A pair of scuba divers in Australia recently came face to face with a great white shark while in the water, and they have the pictures to prove just how close they were to the undersea predator.
Adelaide University Scuba Club divers Mark Sutcliffe and Jan Busch were diving off the Glenelg tyre reef last weekend when the great white approached them, according to the Daily Mail. The shark appeared from nowhere, startling the two divers, who described the animal as the “largest fish” they’d ever seen. Without the safety of a shark cage, the pair could do little more than watch as the great white circled them three times before moving off into the murky depths.
Posting on the group’s Facebook page, Sutcliffe called the experience an “interesting dive.”
“Well done Jan Busch for snapping these shots while I had half my body inside a tyre tetrahedron and breathing my a** off,” he said.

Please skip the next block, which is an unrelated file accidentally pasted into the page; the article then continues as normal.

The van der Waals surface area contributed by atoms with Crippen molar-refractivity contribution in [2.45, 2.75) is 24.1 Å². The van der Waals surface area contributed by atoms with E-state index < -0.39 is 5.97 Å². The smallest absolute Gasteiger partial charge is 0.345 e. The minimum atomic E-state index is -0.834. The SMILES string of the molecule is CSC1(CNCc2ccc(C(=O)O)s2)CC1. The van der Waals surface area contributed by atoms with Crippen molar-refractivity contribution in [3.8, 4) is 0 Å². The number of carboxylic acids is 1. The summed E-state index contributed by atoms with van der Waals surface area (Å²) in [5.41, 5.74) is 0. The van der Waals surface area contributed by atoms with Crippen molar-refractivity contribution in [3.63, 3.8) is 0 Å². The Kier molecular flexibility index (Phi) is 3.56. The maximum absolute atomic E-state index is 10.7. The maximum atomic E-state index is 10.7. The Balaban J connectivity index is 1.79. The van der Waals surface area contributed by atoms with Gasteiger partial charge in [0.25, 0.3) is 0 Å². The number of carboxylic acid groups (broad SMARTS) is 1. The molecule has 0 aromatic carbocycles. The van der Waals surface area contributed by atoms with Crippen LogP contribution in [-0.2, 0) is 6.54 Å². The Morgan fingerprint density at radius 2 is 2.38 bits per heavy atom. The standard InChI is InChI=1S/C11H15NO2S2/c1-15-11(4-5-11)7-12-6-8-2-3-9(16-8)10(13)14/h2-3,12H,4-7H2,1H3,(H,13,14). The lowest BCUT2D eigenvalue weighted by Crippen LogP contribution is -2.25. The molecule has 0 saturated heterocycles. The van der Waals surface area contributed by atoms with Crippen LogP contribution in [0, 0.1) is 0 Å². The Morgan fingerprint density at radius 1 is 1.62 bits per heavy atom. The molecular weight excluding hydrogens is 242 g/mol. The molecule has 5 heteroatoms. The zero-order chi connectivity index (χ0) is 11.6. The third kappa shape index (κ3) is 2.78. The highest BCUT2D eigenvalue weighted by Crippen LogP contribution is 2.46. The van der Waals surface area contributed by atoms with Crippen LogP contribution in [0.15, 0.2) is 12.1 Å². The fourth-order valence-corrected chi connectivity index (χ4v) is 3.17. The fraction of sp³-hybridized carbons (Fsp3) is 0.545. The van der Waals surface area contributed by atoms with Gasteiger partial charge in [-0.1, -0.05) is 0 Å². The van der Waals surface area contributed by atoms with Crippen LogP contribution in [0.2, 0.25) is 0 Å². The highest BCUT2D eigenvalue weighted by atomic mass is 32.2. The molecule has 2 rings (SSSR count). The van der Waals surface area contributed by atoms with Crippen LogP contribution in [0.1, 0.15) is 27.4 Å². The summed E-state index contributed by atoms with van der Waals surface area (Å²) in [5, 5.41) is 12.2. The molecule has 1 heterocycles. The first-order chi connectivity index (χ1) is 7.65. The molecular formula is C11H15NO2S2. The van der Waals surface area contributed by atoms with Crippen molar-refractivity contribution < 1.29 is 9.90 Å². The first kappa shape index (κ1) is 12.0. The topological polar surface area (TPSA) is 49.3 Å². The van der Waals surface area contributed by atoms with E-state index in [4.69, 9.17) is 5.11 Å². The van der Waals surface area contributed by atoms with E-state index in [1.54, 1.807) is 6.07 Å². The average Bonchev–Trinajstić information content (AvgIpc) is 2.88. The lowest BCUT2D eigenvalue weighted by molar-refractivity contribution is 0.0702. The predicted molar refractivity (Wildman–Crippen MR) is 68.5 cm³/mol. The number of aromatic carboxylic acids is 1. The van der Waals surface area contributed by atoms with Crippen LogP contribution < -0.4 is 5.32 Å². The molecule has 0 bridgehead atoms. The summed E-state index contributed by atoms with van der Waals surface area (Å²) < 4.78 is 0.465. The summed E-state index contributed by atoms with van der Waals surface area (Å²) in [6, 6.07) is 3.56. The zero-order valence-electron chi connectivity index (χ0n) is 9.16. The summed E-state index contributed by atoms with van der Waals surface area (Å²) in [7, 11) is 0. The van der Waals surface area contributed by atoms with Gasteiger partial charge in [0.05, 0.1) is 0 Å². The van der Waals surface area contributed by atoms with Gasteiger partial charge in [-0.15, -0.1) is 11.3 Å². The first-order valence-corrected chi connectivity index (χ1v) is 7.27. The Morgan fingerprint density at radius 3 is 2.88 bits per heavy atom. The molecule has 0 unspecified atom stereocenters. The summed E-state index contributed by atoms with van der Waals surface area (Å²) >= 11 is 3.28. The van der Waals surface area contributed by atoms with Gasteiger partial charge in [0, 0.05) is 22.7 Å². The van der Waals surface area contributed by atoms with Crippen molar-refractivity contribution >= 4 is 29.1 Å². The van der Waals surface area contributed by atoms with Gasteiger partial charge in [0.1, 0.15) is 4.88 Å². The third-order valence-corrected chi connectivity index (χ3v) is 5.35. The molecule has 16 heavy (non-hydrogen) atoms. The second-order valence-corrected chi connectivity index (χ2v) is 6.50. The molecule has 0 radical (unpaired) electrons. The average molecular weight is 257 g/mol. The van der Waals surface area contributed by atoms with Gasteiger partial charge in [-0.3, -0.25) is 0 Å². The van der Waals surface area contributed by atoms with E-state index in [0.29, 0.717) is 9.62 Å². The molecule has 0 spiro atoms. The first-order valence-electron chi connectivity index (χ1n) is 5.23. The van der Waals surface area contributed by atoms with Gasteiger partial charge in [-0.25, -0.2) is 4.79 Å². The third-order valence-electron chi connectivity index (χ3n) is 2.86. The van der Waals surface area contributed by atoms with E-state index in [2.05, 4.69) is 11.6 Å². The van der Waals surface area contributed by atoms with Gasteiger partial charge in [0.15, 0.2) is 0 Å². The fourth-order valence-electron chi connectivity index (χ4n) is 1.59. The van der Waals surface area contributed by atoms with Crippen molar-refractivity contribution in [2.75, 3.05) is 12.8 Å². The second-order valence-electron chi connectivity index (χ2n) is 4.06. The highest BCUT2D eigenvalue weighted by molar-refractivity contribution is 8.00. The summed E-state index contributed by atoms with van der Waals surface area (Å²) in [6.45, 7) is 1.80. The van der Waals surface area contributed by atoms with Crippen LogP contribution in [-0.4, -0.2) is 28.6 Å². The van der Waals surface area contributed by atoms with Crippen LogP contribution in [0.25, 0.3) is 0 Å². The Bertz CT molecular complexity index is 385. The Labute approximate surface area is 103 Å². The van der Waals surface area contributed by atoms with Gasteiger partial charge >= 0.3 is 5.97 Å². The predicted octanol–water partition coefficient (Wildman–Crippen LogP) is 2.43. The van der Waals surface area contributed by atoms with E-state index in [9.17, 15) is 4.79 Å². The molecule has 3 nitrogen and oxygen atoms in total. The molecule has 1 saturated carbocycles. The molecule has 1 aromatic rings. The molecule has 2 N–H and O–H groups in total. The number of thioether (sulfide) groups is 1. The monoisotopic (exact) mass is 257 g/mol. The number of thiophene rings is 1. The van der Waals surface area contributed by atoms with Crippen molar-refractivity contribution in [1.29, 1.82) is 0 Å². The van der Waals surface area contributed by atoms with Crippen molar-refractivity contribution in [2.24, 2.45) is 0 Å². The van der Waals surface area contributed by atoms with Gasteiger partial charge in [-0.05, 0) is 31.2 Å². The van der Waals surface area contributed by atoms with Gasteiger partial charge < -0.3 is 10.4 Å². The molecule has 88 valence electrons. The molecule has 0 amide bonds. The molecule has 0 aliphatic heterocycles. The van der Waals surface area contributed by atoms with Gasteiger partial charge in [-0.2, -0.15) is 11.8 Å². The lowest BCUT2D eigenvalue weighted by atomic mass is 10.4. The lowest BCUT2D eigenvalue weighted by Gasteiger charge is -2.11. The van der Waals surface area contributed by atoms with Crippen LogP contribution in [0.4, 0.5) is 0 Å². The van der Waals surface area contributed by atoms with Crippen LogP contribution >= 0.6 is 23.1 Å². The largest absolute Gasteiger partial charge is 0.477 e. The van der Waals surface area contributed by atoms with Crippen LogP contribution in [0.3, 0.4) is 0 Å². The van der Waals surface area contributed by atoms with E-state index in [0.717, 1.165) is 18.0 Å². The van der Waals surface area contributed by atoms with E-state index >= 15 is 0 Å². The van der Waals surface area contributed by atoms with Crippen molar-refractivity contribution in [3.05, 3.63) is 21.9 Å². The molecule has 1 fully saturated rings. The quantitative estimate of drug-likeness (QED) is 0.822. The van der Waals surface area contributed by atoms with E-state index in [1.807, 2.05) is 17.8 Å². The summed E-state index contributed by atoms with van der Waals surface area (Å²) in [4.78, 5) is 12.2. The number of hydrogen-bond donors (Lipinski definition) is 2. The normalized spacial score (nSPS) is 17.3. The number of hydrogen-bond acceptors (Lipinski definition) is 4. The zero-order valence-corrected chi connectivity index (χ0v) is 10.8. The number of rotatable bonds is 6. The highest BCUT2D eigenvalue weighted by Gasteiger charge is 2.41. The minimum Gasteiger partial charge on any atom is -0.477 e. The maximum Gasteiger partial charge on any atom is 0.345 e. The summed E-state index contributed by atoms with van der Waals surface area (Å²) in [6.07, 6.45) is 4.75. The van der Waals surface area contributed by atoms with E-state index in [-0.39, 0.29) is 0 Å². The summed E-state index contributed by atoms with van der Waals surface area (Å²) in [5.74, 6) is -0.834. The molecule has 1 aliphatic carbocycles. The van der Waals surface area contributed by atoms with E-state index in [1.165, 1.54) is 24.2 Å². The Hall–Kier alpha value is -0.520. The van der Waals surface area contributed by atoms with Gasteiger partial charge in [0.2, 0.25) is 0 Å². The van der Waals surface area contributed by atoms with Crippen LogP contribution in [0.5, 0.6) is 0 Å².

“We waited until it cleared off before exiting the water. Omitted the safety stop on the way up!”
Gail Jackman, president of the Adelaide University Scuba Club, said that the group would review its safety policies after the divers’ run-in with the great white, the Daily Telegraph notes.
Currently, each boat has a shark shield attached to its anchor line. As the Inquisitr previously noted, this device, used by surfers and divers, emits an electrical field that serves to keep sharks, even large ones like great whites, safely at bay. In the future, the club may ensure that each group of divers has a shark shield with them underwater.
“Sharks are always there – that’s the risk you take as a scuba diver,” Jackman noted.
“Safety is the most important thing.”
White sharks are certainly no strangers to Australian waters, responsible for a number of attacks over the last few years. A proposal to use baited drumlines to cull the sharks was rejected by Western Australia’s EPA earlier this year, amid concerns that the policy would have an uncertain impact on local marine populations. A three month trial cull had a disproportionate effect on larger sharks, particularly great whites.
[Images: Adelaide University Scuba Club/ Facebook, via the Daily Mail]